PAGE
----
T5. [324472] Mr. Nigel Evans (Ribble Valley) (Con): One of the flashpoints in the middle east is Iran's desire to have its own nuclear capability. Does the Secretary of State agree that it is important that we encourage the Gulf states to use pressure and their influence to dissuade Iran from that ambition?

The Minister for the Armed Forces (Bill Rammell): I agree with that assessment. We are in regular discussion with partners in the Gulf states, and I think that there is a strong degree of consensus. We need fundamentally to understand that if Iran were able to go ahead and develop nuclear capability, it would inevitably invite a response from other countries in the region, and the last thing we need in the middle east is a nuclear arms race.

Mr. Brian H. Donohoe (Central Ayrshire) (Lab): As we approach the general election, what provisions is the Ministry of Defence making to allow every single serviceman to have a vote that will be cast and counted?

The Parliamentary Under-Secretary of State for Defence (Mr. Kevan Jones): We have had an ongoing campaign to ensure that people register for service votes, and the figure is now at 67 per cent. We have also put in arrangements to ensure that, where possible, postal voters' ballots are returned as speedily as possible. But overall, and for the longer term, I have had discussions with the Electoral Commission about possibly trialling e-voting.

T6. [324473] Bob Russell (Colchester) (LD): I believe that it was a triumph for parliamentary democracy when Members from all parts of the House came together and backed the Liberal Democrat motion on
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the Gurkhas. Would the Minister care to reflect on and clarify the criticisms that have been levelled recently? In particular, will he withdraw, and apologise to Joanna Lumley for, the comments that he made?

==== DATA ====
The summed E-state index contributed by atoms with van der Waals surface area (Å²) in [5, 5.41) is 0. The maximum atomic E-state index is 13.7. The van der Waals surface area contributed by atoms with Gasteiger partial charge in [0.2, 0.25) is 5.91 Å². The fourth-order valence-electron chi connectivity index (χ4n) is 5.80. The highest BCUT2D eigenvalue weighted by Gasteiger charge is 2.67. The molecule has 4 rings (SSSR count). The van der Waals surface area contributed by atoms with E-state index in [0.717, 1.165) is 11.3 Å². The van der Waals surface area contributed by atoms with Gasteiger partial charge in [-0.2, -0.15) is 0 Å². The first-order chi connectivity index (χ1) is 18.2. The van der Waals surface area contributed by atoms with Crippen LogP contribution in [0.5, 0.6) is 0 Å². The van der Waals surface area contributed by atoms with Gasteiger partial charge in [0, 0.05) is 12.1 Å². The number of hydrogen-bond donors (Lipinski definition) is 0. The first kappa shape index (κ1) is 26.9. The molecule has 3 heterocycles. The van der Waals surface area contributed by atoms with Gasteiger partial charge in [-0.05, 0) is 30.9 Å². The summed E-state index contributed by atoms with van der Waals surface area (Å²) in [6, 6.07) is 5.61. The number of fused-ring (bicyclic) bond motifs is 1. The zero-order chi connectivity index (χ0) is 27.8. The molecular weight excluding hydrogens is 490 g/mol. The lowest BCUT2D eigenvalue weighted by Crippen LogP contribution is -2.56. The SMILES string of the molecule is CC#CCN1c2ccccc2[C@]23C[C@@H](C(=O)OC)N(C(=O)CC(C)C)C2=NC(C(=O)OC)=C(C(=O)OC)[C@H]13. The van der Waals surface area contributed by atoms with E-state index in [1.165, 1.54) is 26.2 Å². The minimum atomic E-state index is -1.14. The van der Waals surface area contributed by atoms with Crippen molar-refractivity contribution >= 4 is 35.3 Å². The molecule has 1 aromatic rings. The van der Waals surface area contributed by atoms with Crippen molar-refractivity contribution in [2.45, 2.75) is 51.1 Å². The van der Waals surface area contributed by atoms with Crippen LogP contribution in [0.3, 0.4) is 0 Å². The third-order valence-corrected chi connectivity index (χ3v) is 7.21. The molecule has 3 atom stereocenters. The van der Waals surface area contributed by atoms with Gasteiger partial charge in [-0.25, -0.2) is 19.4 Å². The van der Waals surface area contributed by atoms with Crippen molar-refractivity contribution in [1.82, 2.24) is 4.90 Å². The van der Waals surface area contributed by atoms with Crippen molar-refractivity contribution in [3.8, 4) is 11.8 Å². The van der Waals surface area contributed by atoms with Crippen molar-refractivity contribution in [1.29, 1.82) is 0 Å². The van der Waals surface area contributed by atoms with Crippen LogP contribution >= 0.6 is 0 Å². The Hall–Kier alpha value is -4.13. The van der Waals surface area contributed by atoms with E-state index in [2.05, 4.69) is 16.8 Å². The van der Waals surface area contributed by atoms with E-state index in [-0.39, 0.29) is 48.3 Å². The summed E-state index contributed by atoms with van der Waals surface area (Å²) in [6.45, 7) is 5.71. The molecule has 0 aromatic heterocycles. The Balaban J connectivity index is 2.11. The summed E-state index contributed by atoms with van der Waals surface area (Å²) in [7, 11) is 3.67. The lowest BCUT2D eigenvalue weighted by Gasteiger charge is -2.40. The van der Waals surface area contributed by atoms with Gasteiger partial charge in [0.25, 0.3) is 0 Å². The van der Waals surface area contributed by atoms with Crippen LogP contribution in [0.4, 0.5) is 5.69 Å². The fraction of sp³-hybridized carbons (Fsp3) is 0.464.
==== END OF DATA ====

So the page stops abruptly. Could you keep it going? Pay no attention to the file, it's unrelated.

Mr. Jones: I already have, and any such comments were unintended. On the vote that took place last May, the Government have now put in place very robust procedures in Kathmandu to ensure that those Gurkhas who wish to settle here can do so free of charge-without being charged in any way. However, I would like to put on the record my wholehearted condemnation of those middlemen and unscrupulous operators who are charging Gurkhas. If the hon. Gentleman, like me, had visited Aldershot last week, as I know the hon. Member for Aldershot (Mr. Howarth) did, in order to see Gurkhas-many of them more than 60 years old-who have come here with expectations that, frankly, will never be realised, he would be rightly angry. I certainly am on that point.

Andrew Mackinlay (Thurrock) (Lab): May I ask the Secretary of State about an Unprinted Paper deposited in the Library by Group 4 Securicor, which calls it a "concept paper"? The firm invites the Government to outsource comprehensively the

and the function that armed forces carry out in lieu of fire services when there is a pandemic-a term that is used in the paper-or industrial action. Will he repudiate that paper, say that it is a non-runner and confirm that this Labour Government will simply not entertain what it outlines? It would be a bridge too far.

Mr. Bob Ainsworth: I have not read the paper, and I am not aware of the detail. I know that my hon. Friend has asked me a couple of questions, and, if he wants me to, I shall happily meet him so that he can expand on his concerns.

T7. [324474] David T. C. Davies (Monmouth) (Con): We have learned that generals will now be forced to travel second class, along with MPs-for whom I fully agree with the proposal. But, will Defence Ministers and senior Ministry of Defence staff also be forced to travel second class, or will it just be the men and women who do the fighting?

Mr. Kevan Jones: That is part of a review within the Ministry of Defence to ensure that, in terms of our travel, we get best value for money. For example, last week I travelled second class on two occasions. Clearly, there are reasons, such as security, why others have to travel first class, but we are looking throughout the Department at how we can get the best value for money not only out of rail travel- [ Interruption. ] Hon. Members say "Ministers", but I have travelled with easyJet on a number of occasions to ensure cost-effectiveness. The important point is that we ensure that we get value for money out of every defence pound that we put forward. I am sure that the hon. Gentleman would not object to that.

Jeremy Corbyn (Islington, North) (Lab): Will the Secretary of State tell us when his Department plans to come to the House to seek spending authority for the replacement of the nuclear missiles in the Trident missile fleet, and how much has already been spent on preparatory work for the creation of a new missile system?